Posting positive demand for the 23rd consecutive quarter in the fourth quarter of 2015, absorption in the national industrial market totaled nearly 220 million square feet during the year, with the pace of absorption increasing across most major markets. Several trends and factors are supporting strong demand in the industrial sector.
Most notably, e-commerce sale activity continues to increase at an impressive rate and companies are responding to consumer preferences by shortening the supply chain to deliver goods more quickly. Additionally, a number of coastal markets are also benefitting from the anticipated opening of the Panama Canal expansion. Given the changing landscape, demand in the industrial sector is projected to be healthy through at least the near and into the long term, and to a significant degree, a sizeable amount of absorption in the industrial sector will come at the expense of the retail sector.
Absorption in the industrial sector during the year was led by the logistics segments, though positive demand was also noted in the light industrial segments. Demand remains robust throughout all regions. The strongest absorption figures continue to be noted for logistics space in primary industrial markets, including the Atlanta, Chicago, Dallas-Ft. Worth, and Inland Empire markets. Absorption in the Midwest region is led by the Chicago market, followed by the Indianapolis, Detroit, and Twin Cities markets.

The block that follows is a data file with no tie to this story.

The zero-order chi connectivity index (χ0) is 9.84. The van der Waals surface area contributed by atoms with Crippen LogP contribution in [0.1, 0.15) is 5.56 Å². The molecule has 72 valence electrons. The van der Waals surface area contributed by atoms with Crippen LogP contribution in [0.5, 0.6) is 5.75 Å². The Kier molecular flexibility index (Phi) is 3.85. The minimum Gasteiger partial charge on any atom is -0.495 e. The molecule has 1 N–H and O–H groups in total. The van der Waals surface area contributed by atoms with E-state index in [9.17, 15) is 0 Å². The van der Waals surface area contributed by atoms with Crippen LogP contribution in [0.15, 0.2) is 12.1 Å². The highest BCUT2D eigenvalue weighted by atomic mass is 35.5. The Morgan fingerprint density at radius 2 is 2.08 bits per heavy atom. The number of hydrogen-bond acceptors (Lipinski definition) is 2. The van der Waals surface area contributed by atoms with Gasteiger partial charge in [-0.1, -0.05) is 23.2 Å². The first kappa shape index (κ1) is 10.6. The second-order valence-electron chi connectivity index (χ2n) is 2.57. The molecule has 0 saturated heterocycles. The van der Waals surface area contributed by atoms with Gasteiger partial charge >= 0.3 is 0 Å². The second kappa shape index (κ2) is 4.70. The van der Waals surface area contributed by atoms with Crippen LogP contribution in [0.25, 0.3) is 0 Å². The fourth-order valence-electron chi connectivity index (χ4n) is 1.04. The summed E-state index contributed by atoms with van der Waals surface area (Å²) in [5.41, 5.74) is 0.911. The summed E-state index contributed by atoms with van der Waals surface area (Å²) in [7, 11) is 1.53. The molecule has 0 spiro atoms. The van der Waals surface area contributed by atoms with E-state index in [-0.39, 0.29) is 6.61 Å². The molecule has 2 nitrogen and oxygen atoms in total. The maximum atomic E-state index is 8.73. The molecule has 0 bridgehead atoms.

Led by demand for warehouse and distribution space, absorption in the Twin Cities industrial market totaled approximately 3.55 million square feet in 2015. The light industrial segment in the local market also was consistently healthy during the year.